L/O question... - Posted by John

Posted by John (Rome) on January 29, 2002 at 15:58:41:

for replying…I’m honoured.

yes, it would stand to reason that one could word it one way or the other (as with all contracts within the boundaries of the existing laws), however I intended what the most common outcome sought is and I believe it to be the exclusive option - insofar as it gives the Option holder (T/B) the power to decide when to “roll the dice”…whereas with a first right of refusal the seller decides when the game commences…possibly in a moment the t/b isn’t in a condition to play…and loses.

Your opinion?


L/O question… - Posted by John

Posted by John on January 28, 2002 at 15:27:26:

I already posted this question on the main board but someone suggested to do so here so here it is…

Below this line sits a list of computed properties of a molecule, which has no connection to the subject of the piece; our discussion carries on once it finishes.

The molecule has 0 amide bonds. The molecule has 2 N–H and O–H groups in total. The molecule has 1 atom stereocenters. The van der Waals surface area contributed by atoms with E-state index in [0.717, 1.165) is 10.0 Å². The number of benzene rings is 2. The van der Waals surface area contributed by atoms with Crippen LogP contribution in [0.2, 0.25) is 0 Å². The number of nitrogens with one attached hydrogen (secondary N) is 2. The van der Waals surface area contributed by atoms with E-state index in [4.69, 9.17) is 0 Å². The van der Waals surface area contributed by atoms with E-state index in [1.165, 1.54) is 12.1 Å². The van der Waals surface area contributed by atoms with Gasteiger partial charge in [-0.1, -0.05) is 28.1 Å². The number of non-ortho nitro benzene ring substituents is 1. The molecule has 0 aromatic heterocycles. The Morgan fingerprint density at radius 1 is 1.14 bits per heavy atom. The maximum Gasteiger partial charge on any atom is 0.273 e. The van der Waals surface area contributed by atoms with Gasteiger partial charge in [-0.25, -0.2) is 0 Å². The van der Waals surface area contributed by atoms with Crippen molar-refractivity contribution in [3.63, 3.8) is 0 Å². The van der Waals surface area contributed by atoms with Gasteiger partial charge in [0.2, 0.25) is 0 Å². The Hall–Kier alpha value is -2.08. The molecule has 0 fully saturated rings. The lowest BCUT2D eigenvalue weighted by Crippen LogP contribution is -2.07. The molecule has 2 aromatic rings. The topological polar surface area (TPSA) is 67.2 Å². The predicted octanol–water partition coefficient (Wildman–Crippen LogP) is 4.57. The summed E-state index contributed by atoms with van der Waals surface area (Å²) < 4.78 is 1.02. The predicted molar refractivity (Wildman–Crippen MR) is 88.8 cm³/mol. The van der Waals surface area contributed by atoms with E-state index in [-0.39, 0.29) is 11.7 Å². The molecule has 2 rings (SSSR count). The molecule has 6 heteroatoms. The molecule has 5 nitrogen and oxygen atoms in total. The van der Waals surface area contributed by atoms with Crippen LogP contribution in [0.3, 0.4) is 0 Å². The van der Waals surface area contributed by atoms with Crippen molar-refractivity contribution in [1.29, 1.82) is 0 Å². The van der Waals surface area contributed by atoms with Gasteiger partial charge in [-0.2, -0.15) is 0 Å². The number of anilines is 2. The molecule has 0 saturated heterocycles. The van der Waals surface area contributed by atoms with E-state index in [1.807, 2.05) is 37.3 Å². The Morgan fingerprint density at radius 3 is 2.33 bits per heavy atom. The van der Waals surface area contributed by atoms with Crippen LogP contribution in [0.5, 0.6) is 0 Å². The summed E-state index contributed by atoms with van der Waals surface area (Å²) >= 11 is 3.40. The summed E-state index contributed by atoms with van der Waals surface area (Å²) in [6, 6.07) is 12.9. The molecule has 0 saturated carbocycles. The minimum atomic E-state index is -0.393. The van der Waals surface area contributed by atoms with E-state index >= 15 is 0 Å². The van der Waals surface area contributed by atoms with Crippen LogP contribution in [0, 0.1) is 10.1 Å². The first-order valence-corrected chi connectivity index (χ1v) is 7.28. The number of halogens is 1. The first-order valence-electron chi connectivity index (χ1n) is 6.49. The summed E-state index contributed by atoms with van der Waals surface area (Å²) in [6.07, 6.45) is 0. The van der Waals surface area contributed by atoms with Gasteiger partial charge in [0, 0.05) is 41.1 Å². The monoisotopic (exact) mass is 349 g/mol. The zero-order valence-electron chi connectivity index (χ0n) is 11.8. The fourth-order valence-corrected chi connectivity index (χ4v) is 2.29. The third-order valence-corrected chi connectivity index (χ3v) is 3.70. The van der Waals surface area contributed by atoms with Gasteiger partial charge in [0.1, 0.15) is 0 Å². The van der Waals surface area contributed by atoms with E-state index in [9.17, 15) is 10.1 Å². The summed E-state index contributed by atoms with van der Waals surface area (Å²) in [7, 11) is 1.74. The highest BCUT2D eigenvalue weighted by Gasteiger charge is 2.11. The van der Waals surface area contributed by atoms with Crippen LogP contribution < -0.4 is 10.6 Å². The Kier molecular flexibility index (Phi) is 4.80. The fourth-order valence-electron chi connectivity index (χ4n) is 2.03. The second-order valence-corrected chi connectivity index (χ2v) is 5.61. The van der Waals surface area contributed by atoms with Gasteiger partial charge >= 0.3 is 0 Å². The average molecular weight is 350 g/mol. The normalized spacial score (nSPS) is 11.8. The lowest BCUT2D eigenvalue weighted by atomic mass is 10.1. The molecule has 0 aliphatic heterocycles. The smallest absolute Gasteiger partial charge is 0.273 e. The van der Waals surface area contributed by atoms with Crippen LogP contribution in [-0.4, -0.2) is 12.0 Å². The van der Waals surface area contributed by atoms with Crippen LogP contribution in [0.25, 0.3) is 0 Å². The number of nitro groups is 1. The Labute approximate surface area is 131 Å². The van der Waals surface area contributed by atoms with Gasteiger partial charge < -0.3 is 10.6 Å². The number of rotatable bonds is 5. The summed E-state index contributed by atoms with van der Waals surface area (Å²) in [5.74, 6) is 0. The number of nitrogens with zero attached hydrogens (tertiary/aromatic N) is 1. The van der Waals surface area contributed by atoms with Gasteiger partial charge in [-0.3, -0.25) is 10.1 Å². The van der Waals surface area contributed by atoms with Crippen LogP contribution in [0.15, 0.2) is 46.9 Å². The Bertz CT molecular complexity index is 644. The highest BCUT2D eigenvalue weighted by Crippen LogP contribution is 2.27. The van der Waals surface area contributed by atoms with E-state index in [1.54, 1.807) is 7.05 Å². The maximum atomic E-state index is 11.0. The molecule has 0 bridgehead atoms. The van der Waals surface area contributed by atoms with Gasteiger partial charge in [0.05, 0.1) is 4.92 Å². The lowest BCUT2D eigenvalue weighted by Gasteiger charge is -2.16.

If one has an option on a property does that mean a) he has first right of refusal if the seller decides to sell during the option period or b) that the seller CANNOT for whatever reason put the property up for sale during the option period…if so how would you word it in a contract…

I always thought it was B)…but a seller just asked me…saying he would prefer first right of refusal…(I didn’t talk about option consideration - planning on $100…) so I can’t argue that I wouldn’t want to buy a simple first right of refusal for X,XXX dollars…

Make sense?


Re: L/O question… - Posted by William Bronchick

Posted by William Bronchick on January 29, 2002 at 09:36:25:

Depends on how the option is written. An exclusive option to purchase usually is written so that only the optionee can exercise the option during the option period. However, a “right of first refusal option” could be written so that the option can only exercised IF the seller decides to offer the property for sale.